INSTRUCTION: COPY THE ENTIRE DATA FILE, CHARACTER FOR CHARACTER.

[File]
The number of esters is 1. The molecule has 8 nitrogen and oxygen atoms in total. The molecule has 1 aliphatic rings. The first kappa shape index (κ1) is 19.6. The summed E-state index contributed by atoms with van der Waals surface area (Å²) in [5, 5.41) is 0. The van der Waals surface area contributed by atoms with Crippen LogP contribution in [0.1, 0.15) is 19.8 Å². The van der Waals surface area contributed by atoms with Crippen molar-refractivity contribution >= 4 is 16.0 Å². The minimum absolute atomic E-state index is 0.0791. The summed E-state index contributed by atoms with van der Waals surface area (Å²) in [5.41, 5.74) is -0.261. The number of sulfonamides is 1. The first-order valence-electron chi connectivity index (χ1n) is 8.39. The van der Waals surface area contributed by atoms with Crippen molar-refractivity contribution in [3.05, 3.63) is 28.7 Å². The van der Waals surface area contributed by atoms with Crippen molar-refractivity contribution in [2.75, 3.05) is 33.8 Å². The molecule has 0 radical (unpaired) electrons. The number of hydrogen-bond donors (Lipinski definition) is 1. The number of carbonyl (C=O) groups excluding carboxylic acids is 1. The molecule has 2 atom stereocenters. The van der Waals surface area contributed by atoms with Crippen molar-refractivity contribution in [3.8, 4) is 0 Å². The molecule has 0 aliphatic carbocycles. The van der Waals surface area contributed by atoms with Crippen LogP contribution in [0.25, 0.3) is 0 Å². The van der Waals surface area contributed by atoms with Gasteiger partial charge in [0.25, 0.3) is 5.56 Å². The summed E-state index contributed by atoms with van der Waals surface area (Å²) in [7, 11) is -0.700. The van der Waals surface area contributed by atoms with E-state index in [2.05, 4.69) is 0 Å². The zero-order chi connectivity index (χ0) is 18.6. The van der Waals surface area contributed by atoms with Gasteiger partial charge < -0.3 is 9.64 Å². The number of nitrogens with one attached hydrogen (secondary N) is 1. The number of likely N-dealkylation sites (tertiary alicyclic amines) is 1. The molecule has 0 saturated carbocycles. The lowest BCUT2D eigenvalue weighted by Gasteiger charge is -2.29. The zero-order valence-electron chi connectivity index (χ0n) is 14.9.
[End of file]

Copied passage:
The number of esters is 1. The molecule has 8 nitrogen and oxygen atoms in total. The molecule has 1 aliphatic rings. The first kappa shape index (κ1) is 19.6. The summed E-state index contributed by atoms with van der Waals surface area (Å²) in [5, 5.41) is 0. The van der Waals surface area contributed by atoms with Crippen LogP contribution in [0.1, 0.15) is 19.8 Å². The van der Waals surface area contributed by atoms with Crippen molar-refractivity contribution >= 4 is 16.0 Å². The minimum absolute atomic E-state index is 0.0791. The summed E-state index contributed by atoms with van der Waals surface area (Å²) in [5.41, 5.74) is -0.261. The number of sulfonamides is 1. The first-order valence-electron chi connectivity index (χ1n) is 8.39. The van der Waals surface area contributed by atoms with Crippen molar-refractivity contribution in [3.05, 3.63) is 28.7 Å². The van der Waals surface area contributed by atoms with Crippen molar-refractivity contribution in [2.75, 3.05) is 33.8 Å². The molecule has 0 radical (unpaired) electrons. The number of hydrogen-bond donors (Lipinski definition) is 1. The number of carbonyl (C=O) groups excluding carboxylic acids is 1. The molecule has 2 atom stereocenters. The van der Waals surface area contributed by atoms with Crippen molar-refractivity contribution in [3.8, 4) is 0 Å². The molecule has 0 aliphatic carbocycles. The van der Waals surface area contributed by atoms with Crippen LogP contribution in [0.25, 0.3) is 0 Å². The van der Waals surface area contributed by atoms with Gasteiger partial charge in [0.25, 0.3) is 5.56 Å². The summed E-state index contributed by atoms with van der Waals surface area (Å²) in [7, 11) is -0.700. The van der Waals surface area contributed by atoms with E-state index in [2.05, 4.69) is 0 Å². The zero-order chi connectivity index (χ0) is 18.6. The van der Waals surface area contributed by atoms with Gasteiger partial charge < -0.3 is 9.64 Å². The number of nitrogens with one attached hydrogen (secondary N) is 1. The number of likely N-dealkylation sites (tertiary alicyclic amines) is 1. The molecule has 0 saturated carbocycles. The lowest BCUT2D eigenvalue weighted by Gasteiger charge is -2.29. The zero-order valence-electron chi connectivity index (χ0n) is 14.9.